Deobfuscate/Decode Files or Information
|Deobfuscate/Decode Files or Information|
|Data Sources||File monitoring, Process Monitoring, Process command-line parameters|
|Defense Bypassed||Anti-virus, Host intrusion prevention systems, Signature-based detection, Network intrusion detection system|
|Contributors||Matthew Demaske, Adaptforward|
Adversaries may use Obfuscated Files or Information to hide artifacts of an intrusion from analysis. They may require separate mechanisms to decode or deobfuscate that information depending on how they intend to use it. Methods for doing that include built-in functionality of malware, Scripting, PowerShell, or by using utilities present on the system.
- APT34 has used certutil to decode base64-encoded files on victims.2
- BRONZE BUTLER downloads encoded payloads and decodes them on the victim.3
- A OilRig macro has run a PowerShell command to decode file contents.4
- ISMInjector uses the
certutilcommand to decode a payload file.4
- Starloader decrypts and executes shellcode from a file called Stars.jps.5
- certutil has been used to decode binaries hidden inside certificate files as Base64 information.1
Identify unnecessary system utilities or potentially malicious software that may be used to deobfuscate or decode files or information, and audit and/or block them by using whitelisting6 tools, like AppLocker,78 or Software Restriction Policies9 where appropriate.10
Detecting the action of deobfuscating or decoding files or information may be difficult depending on the implementation. If the functionality is contained within malware and uses the Windows API, then attempting to detect malicious behavior before or after the action may yield better results than attempting to perform analysis on loaded libraries or API calls. If scripts are used, then collecting the scripts for analysis may be necessary. Perform process and command-line monitoring to detect potentially malicious behavior related to scripts and system utilities such as certutil.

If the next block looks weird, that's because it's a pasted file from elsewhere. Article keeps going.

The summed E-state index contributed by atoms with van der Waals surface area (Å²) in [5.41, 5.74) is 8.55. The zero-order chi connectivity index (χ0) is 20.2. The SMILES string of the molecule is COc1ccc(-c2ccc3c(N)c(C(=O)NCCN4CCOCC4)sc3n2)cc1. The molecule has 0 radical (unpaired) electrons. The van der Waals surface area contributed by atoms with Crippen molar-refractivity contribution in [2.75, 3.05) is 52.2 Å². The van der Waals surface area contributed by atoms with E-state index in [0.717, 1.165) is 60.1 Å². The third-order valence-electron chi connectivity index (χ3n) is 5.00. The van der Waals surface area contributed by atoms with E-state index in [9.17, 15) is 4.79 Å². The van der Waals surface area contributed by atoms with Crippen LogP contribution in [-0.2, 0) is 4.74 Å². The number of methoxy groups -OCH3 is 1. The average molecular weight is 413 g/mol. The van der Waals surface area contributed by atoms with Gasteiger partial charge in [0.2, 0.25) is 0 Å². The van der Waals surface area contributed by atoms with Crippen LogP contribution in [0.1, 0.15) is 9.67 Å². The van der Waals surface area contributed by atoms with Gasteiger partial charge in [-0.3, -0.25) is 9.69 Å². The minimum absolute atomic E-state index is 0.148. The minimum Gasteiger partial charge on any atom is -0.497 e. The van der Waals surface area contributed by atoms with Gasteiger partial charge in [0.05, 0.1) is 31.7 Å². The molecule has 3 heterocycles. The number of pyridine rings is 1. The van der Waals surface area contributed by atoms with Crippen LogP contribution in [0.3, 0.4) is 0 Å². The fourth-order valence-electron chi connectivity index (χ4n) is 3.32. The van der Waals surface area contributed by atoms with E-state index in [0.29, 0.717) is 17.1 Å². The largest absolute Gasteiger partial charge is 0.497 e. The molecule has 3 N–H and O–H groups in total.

- Malwarebytes Labs. (2017, March 27). New targeted attack against Saudi Arabia Government. Retrieved July 3, 2017.
- Sardiwal, M, et al. (2017, December 7). New Targeted Attack in the Middle East by APT34, a Suspected Iranian Threat Group, Using CVE-2017-11882 Exploit. Retrieved December 20, 2017.
- Counter Threat Unit Research Team. (2017, October 12). BRONZE BUTLER Targets Japanese Enterprises. Retrieved January 4, 2018.
- Falcone, R. and Lee, B. (2017, October 9). OilRig Group Steps Up Attacks with New Delivery Documents and New Injector Trojan. Retrieved January 8, 2018.
- Symantec Security Response. (2017, November 7). Sowbug: Cyber espionage group targets South American and Southeast Asian governments. Retrieved November 16, 2017.
- Beechey, J. (2010, December). Application Whitelisting: Panacea or Propaganda?. Retrieved November 18, 2014.
- Tomonaga, S. (2016, January 26). Windows Commands Abused by Attackers. Retrieved February 2, 2016.
- NSA Information Assurance Directorate. (2014, August). Application Whitelisting Using Microsoft AppLocker. Retrieved March 31, 2016.
- Corio, C., & Sayana, D. P. (2008, June). Application Lockdown with Software Restriction Policies. Retrieved November 18, 2014.
- Microsoft. (2012, June 27). Using Software Restriction Policies and AppLocker Policies. Retrieved April 7, 2016.